Being LGBT In Zimbabwe: 6 Queer Zimbabweans Share Their Stories
He’s the same leader who’s known for saying people like me are “worse than pigs and dogs.” And let’s be honest. For someone who’s known to be very educated, and he is, comparing us to animals wasn’t quite an intelligent remark. Check out this article published by Pink News if you want to know why. Spoiler alert: every animal, from human beings to pigs, dogs, and even insects fall across a spectrum of sexuality.
The man may no longer be Zimbabwe’s leader but his legacy lingers. He is revered by some as the Lion of Africa. To LGBT folks in Zimbabwe, Robert Mugabe is the infamous champion of anti-queer policies.
Mugabe’s successor, Emmerson Mnangagwa, hasn’t been as vocal about his intolerance as his mentor. Don’t get it twisted, though. He isn’t any less intolerant towards the LGBT folks in Zimbabwe. In fact, at the 2017 World Economic Forum, the leader made it clear he’d not be advocating for LGBT rights. The Crocodile, as he’s known in Zimbabwe, told Richard Quest that doing so is tantamount to not upholding the Constitution. By the way, its the same Constitution which states that the President must “promote unity and respect the diversity of people in Zimbabwe.”Wondering what Zimbabwean law says about homosexuality? The Constitution Amendment Act 2013 doesn’t expressly outlaw same-gender relationships. However, it prohibits same-gender marriage.Click To Tweet Act 2013 doesn’t expressly outlaw same-gender relationships. However, it prohibits same-gender marriage.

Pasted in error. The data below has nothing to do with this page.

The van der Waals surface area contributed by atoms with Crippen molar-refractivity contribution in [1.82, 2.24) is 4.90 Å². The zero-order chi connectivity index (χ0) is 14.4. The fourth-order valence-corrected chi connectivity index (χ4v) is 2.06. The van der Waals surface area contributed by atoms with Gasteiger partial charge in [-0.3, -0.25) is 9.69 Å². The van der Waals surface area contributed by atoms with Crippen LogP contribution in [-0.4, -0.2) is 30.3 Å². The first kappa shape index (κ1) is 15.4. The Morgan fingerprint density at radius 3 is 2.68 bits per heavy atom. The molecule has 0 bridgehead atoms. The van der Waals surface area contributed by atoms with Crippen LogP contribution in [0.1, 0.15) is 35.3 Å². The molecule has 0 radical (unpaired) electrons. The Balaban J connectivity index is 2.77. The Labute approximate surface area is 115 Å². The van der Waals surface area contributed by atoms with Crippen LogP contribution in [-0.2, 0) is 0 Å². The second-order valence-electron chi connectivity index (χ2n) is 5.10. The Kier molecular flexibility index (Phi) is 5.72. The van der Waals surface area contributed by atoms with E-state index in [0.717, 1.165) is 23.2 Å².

The Criminal Law, Codification and Reform Act [Chapter 9:23] forbids sexual relations between men. Even if the act is consensual and agreed upon from both parties. Surprisingly, the same Act only criminalizes forced intimacy between women. One wonders if this is because physical intimacy between women is fetishized by the same people who cringe at the thought of other men being intimate with each other.Anti-queer policies have fuelled hostility towards the LGBT folks in Zimbabwe.Click To Tweet Many suffer from these policies in various ways and to varying degrees. Many continue to live in closets because they fear being subjected to unfair discrimination on the grounds of their sexuality. Many also fear being rejected by their families once they come out.